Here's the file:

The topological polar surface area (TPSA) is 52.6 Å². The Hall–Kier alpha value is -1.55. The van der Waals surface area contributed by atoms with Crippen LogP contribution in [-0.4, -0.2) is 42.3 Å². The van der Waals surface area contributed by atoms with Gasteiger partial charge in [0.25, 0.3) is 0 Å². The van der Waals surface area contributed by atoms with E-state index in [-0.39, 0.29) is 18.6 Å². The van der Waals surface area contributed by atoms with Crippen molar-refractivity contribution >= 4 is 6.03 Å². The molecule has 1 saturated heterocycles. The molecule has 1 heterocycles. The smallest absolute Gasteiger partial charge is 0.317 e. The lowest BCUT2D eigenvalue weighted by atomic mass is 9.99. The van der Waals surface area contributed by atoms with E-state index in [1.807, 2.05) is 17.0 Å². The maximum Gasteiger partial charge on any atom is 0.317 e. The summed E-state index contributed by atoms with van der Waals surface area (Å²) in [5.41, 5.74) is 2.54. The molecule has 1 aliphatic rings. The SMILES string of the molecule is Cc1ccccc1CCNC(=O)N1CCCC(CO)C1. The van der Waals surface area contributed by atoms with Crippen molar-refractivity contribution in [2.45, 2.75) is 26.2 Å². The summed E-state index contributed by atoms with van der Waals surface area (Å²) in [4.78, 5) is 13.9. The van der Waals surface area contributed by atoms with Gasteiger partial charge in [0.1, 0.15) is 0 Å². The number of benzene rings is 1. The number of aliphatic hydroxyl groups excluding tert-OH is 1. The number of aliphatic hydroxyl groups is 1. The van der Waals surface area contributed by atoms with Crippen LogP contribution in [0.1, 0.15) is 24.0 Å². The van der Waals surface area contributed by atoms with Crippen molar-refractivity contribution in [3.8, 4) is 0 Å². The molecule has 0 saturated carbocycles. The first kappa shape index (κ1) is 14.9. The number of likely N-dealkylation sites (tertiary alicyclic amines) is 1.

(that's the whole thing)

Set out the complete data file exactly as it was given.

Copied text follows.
The topological polar surface area (TPSA) is 52.6 Å². The Hall–Kier alpha value is -1.55. The van der Waals surface area contributed by atoms with Crippen LogP contribution in [-0.4, -0.2) is 42.3 Å². The van der Waals surface area contributed by atoms with Gasteiger partial charge in [0.25, 0.3) is 0 Å². The van der Waals surface area contributed by atoms with E-state index in [-0.39, 0.29) is 18.6 Å². The van der Waals surface area contributed by atoms with Crippen molar-refractivity contribution >= 4 is 6.03 Å². The molecule has 1 saturated heterocycles. The molecule has 1 heterocycles. The smallest absolute Gasteiger partial charge is 0.317 e. The lowest BCUT2D eigenvalue weighted by atomic mass is 9.99. The van der Waals surface area contributed by atoms with E-state index in [1.807, 2.05) is 17.0 Å². The maximum Gasteiger partial charge on any atom is 0.317 e. The summed E-state index contributed by atoms with van der Waals surface area (Å²) in [5.41, 5.74) is 2.54. The molecule has 1 aliphatic rings. The SMILES string of the molecule is Cc1ccccc1CCNC(=O)N1CCCC(CO)C1. The van der Waals surface area contributed by atoms with Crippen molar-refractivity contribution in [2.45, 2.75) is 26.2 Å². The summed E-state index contributed by atoms with van der Waals surface area (Å²) in [4.78, 5) is 13.9. The van der Waals surface area contributed by atoms with Gasteiger partial charge in [0.1, 0.15) is 0 Å². The number of benzene rings is 1. The number of aliphatic hydroxyl groups excluding tert-OH is 1. The number of aliphatic hydroxyl groups is 1. The van der Waals surface area contributed by atoms with Crippen LogP contribution in [0.1, 0.15) is 24.0 Å². The van der Waals surface area contributed by atoms with Crippen molar-refractivity contribution in [3.8, 4) is 0 Å². The molecule has 0 saturated carbocycles. The first kappa shape index (κ1) is 14.9. The number of likely N-dealkylation sites (tertiary alicyclic amines) is 1.